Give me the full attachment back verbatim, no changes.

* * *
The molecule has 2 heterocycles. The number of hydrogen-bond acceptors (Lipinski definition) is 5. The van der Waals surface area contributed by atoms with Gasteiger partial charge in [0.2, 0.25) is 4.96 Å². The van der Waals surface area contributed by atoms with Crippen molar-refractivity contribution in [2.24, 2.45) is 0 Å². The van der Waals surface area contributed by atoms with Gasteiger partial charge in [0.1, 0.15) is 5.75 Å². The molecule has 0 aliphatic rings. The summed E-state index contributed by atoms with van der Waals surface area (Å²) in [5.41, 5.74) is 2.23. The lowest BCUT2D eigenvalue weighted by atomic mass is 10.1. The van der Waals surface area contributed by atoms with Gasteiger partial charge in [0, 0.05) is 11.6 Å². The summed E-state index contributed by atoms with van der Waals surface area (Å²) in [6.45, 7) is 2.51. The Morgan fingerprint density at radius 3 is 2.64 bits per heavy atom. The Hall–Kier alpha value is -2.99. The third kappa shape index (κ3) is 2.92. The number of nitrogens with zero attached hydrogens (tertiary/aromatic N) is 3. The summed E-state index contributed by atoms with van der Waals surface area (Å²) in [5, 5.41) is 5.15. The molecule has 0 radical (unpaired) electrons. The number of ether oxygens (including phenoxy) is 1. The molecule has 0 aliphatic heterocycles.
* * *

The molecule has 2 heterocycles. The number of hydrogen-bond acceptors (Lipinski definition) is 5. The van der Waals surface area contributed by atoms with Gasteiger partial charge in [0.2, 0.25) is 4.96 Å². The van der Waals surface area contributed by atoms with Crippen molar-refractivity contribution in [2.24, 2.45) is 0 Å². The van der Waals surface area contributed by atoms with Gasteiger partial charge in [0.1, 0.15) is 5.75 Å². The molecule has 0 aliphatic rings. The summed E-state index contributed by atoms with van der Waals surface area (Å²) in [5.41, 5.74) is 2.23. The lowest BCUT2D eigenvalue weighted by atomic mass is 10.1. The van der Waals surface area contributed by atoms with Gasteiger partial charge in [0, 0.05) is 11.6 Å². The summed E-state index contributed by atoms with van der Waals surface area (Å²) in [6.45, 7) is 2.51. The Morgan fingerprint density at radius 3 is 2.64 bits per heavy atom. The Hall–Kier alpha value is -2.99. The third kappa shape index (κ3) is 2.92. The number of nitrogens with zero attached hydrogens (tertiary/aromatic N) is 3. The summed E-state index contributed by atoms with van der Waals surface area (Å²) in [5, 5.41) is 5.15. The molecule has 0 radical (unpaired) electrons. The number of ether oxygens (including phenoxy) is 1. The molecule has 0 aliphatic heterocycles.